“End Of Flesh.” “Festering Fiesta.” “Prostatic Fluid Asphyxiation.” After a cursory once-over of Whitechapel’s albums and history, I have to admit being unsure as to how my evening was going to pan out. Track titles and lyrics that span the band’s three full-length releases since their inception in 2006 call to mind gory horror film scenes rather than anything aural.
But after watching openers For Today and Enter Shikari play enthusiastic, but somewhat droning sets (rife with fist pumping fans, dubstep breakdowns, and a smoking speaker being carried offstage) Whitechapel came to the stage and certainly set the room up with a change of pace. From the first song of their set to the very last, the Knoxville, Tennessee natives commanded attention from the audience with grinding metal riffs offset against chugging bass lines and heavy artillery drums that have helped in setting them apart from fellow bands who also play this kind of technical deathcore. With a total of six members, their stage show was engaging and well-received by an animated crowd.
Phil Bozeman—his dark silhouette balanced imposingly on the edge of the stage—delivered an impressive vocal performance, sounding much more distinct live than the albums attempt to portray.
Over a quick slice of pizza and a few minutes spent looking over the immense amount of show posters and fliers featured in the Roseland Theater’s downstairs seating area, Ben Savage (lead guitarist) shared some stories from the road, as well as his thoughts on the tour with me.
“It’s been cool to be on a tour with bands we’re not usually seen with. I think we’ve gained a lot of fans who might not have ever been exposed to us before this,” he said of their spot supporting headliners The Devil Wears Prada.
Supporting slot or not, Whitechapel seemed to completely win over any people in the crowd who weren’t so sure about them before. Dare I say it, they might have even stolen the show. And, I can say now, being of sound body and mind, that after seeing them play an impressive set (featuring songs spanning all three of their albums), I am now a member of whatever congregation subscribes to the church of Whitechapel.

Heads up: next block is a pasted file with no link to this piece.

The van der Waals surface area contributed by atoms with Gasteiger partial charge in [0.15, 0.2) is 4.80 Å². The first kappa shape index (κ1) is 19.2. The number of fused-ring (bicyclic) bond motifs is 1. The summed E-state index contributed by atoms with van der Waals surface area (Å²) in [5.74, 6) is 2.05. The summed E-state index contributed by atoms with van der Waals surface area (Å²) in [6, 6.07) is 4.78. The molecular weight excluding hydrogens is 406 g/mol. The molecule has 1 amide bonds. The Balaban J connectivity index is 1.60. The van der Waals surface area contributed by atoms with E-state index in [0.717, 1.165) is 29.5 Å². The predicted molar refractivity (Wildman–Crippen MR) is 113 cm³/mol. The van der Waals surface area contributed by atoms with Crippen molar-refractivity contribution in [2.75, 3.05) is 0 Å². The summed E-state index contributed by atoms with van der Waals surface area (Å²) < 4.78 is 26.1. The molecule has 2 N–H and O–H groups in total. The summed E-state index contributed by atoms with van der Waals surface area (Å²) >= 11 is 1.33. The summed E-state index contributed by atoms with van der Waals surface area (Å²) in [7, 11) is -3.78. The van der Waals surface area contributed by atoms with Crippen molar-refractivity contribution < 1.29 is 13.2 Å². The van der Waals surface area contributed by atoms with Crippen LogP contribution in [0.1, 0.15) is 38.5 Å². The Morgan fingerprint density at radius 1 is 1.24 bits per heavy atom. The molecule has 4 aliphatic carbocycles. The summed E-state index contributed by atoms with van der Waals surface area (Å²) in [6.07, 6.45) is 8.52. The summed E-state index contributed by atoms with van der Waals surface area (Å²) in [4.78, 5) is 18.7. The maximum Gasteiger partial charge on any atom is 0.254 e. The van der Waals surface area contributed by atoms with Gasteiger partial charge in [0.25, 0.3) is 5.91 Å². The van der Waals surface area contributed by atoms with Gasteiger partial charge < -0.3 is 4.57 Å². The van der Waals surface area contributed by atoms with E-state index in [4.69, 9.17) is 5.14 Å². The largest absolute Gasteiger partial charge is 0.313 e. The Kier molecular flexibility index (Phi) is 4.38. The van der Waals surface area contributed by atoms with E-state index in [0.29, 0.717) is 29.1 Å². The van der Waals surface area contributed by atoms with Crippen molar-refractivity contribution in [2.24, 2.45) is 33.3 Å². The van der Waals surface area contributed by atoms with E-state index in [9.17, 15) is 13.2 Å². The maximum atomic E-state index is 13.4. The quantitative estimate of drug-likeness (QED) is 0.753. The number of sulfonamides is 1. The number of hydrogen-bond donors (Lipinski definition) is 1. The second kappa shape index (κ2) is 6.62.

Over the years, I’ve somehow ended up seeing The Devil Wears Prada upwards of four times, in a myriad of different venues, both supporting and headlining, and touring in support of their copious releases. This time, the metalcore outfit surprised me with what felt like a huge step up in both their live arrangements and overall aesthetic.
Boasting easily the most impressive stage layout I’ve ever seen—a three-tier riser setup, crowned by a large lit up version of their logo, TDWP had already captivated the crowd before even playing a note. What ensued after they emerged was an onslaught of heavy guitars and breakdowns leading way to perfect sing-along moments, making it clear that much of the crowd in attendance had been gearing up and looking forward to this very moment.
How vocalist Mike Hranica paces the stage can only be likened to a prowl. In fact, every single member of the band, even the drummer, Daniel Williams, (whose spot on stage was close to the front instead of hidden in the shadows at the back like usual) gave animated performances which were engaging to watch.
Without any question, this performance was the best I’ve seen of theirs to date. In a venue like the Roseland Theater, shows oftentimes sit on one far side of the spectrum or the other, but TDWP brought a stage presence and a setlist (featuring songs spanning all four LPs, as well as their ultra spooky Zombie-themed EP), that managed to reach all corners of the room with thundering bravado.
With the musical climate how it is these days, it’s easy for bands to fall by the wayside and continue making albums that fall closely in step with what they’ve done before. What the fine men in TDWP have done over the last six years is no small triumph—they’ve finely tuned their craft and made it something entirely their own.
Words by Jenna Fletcher